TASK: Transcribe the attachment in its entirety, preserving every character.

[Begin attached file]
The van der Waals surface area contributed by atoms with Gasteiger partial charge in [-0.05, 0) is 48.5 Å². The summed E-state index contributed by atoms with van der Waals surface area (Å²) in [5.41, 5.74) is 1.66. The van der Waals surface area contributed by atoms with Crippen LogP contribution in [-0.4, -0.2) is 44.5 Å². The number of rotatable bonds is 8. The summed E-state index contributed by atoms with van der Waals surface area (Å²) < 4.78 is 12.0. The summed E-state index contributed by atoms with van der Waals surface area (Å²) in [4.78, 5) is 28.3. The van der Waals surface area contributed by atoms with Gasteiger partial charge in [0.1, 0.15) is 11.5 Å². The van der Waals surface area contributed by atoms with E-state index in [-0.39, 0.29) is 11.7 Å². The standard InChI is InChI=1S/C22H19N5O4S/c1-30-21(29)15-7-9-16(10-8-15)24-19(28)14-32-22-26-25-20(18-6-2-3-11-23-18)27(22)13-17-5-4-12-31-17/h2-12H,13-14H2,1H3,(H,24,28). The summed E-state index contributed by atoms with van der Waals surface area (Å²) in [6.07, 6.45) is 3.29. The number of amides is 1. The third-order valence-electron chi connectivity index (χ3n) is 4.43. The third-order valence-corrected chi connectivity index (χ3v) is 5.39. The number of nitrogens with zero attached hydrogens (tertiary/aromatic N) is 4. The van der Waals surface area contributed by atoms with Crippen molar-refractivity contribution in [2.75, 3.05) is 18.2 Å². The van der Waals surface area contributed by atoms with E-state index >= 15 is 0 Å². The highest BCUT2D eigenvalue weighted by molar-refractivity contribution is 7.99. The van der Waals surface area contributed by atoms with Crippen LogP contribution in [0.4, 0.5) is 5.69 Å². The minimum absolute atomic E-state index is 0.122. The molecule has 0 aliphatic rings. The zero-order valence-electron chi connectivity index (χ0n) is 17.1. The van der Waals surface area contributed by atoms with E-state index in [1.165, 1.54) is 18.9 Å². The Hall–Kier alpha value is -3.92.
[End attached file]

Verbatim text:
The van der Waals surface area contributed by atoms with Gasteiger partial charge in [-0.05, 0) is 48.5 Å². The summed E-state index contributed by atoms with van der Waals surface area (Å²) in [5.41, 5.74) is 1.66. The van der Waals surface area contributed by atoms with Crippen LogP contribution in [-0.4, -0.2) is 44.5 Å². The number of rotatable bonds is 8. The summed E-state index contributed by atoms with van der Waals surface area (Å²) < 4.78 is 12.0. The summed E-state index contributed by atoms with van der Waals surface area (Å²) in [4.78, 5) is 28.3. The van der Waals surface area contributed by atoms with Gasteiger partial charge in [0.1, 0.15) is 11.5 Å². The van der Waals surface area contributed by atoms with E-state index in [-0.39, 0.29) is 11.7 Å². The standard InChI is InChI=1S/C22H19N5O4S/c1-30-21(29)15-7-9-16(10-8-15)24-19(28)14-32-22-26-25-20(18-6-2-3-11-23-18)27(22)13-17-5-4-12-31-17/h2-12H,13-14H2,1H3,(H,24,28). The summed E-state index contributed by atoms with van der Waals surface area (Å²) in [6.07, 6.45) is 3.29. The number of amides is 1. The third-order valence-electron chi connectivity index (χ3n) is 4.43. The third-order valence-corrected chi connectivity index (χ3v) is 5.39. The number of nitrogens with zero attached hydrogens (tertiary/aromatic N) is 4. The van der Waals surface area contributed by atoms with Crippen molar-refractivity contribution in [2.75, 3.05) is 18.2 Å². The van der Waals surface area contributed by atoms with E-state index >= 15 is 0 Å². The highest BCUT2D eigenvalue weighted by molar-refractivity contribution is 7.99. The van der Waals surface area contributed by atoms with Crippen LogP contribution in [0.4, 0.5) is 5.69 Å². The minimum absolute atomic E-state index is 0.122. The molecule has 0 aliphatic rings. The zero-order valence-electron chi connectivity index (χ0n) is 17.1. The van der Waals surface area contributed by atoms with E-state index in [1.165, 1.54) is 18.9 Å². The Hall–Kier alpha value is -3.92.